Sunday, February 21, 2016

First Stories

21st February is International Mother Language Day and our blog is hosting a 2 day celebration of languages. A series of blog posts by people from different walks of life - sharing their thoughts on languages, memories and more. International Mother Language Day is an observance held annually on 21 February worldwide to promote awareness of linguistic and cultural diversity and multilingualism.

(This story was sent by Chryselle D'Silva Dias. Chryselle is a freelance journalist, library-haunter and avid bookcrosser currently based in Goa. When she's not reading or making books with her 7 year old apprentice, she writes about people, places and everything in between. Visit her at www.chryselle.net)

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The stories always came in that hour before dinner when we were exhausted from playing all day long in the summer sun. Summer vacations during our childhood meant being hauled to Mangalore to my grandmother’s home, where surrounded by acres of paddy fields, coconut and betel nut trees, mangoes and jackfruits, and of course cows and buffaloes, we spent two languorous months away from school.

My grandmother (‘Mai’) is a feisty woman (90 this year!) who singlehandedly brought up her four daughters and kept her farm, her children and her livestock safe from encroaching neighbours and random male relatives. She handled runaway buffaloes, thieving hawks and monsoon crabs with equal aplomb. With this kind of daredevil reputation, it was little wonder that we siblings waited to visit her, for the adventure she offered and for her stories.

So there we were all huddled on a red oxide floor in the bedroom while the last touches to dinner were being made in the kitchen. Mai knew a little English, but her stories were told in Konkani. By the time we were eight or nine we could understand most of it and ask questions. My mother or aunts were on hand to explain a difficult word or two, but for the most part we figured it out ourselves.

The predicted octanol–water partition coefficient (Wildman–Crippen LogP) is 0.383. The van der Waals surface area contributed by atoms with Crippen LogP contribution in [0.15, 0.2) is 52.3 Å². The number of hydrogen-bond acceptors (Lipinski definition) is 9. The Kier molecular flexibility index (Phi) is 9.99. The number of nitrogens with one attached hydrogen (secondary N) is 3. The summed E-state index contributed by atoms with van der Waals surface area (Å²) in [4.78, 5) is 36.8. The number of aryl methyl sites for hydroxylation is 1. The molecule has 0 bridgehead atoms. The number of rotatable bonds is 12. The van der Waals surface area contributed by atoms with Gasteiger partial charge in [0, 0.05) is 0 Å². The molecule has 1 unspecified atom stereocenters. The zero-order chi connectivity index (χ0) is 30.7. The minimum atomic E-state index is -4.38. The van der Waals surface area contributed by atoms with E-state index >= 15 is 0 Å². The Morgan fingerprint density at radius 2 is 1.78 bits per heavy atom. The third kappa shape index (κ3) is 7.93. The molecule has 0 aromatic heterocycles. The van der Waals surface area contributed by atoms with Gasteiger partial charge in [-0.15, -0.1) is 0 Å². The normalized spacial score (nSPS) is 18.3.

The stories were always of adventure, of boys and girls who got into heaps of trouble but eventually found their way out to a happy ending. Some of the stories were yucky, with liberal amounts of poop thrown in for theatrical effect. (Kids love poopy stories as I’m finding out recently!) Others were somewhat scary; especially when the protagonist was lost or in so much trouble that there didn’t seem a way out.

Over the years, the stories didn’t change much. As we grew older, we were able to predict the twists and turns, each new Konkani word making more sense to us. Those stories built up our understanding of a new language and gave us the confidence to speak it fluently.

Now several decades later, I’m looking forward to each summer vacation for a different reason. Come April, we will pack our bags and head to Mangalore where Mai can entertain another generation of English-speaking kids with Konkani stories that remain with them long after the summer is over.

My seven year old son loves his great-grandmother’s house for the cows and the chance to play with his cousins but maybe this year, Mai’s Konkani tales will be an important part of that adventure too.

Image Source : Eric Parker

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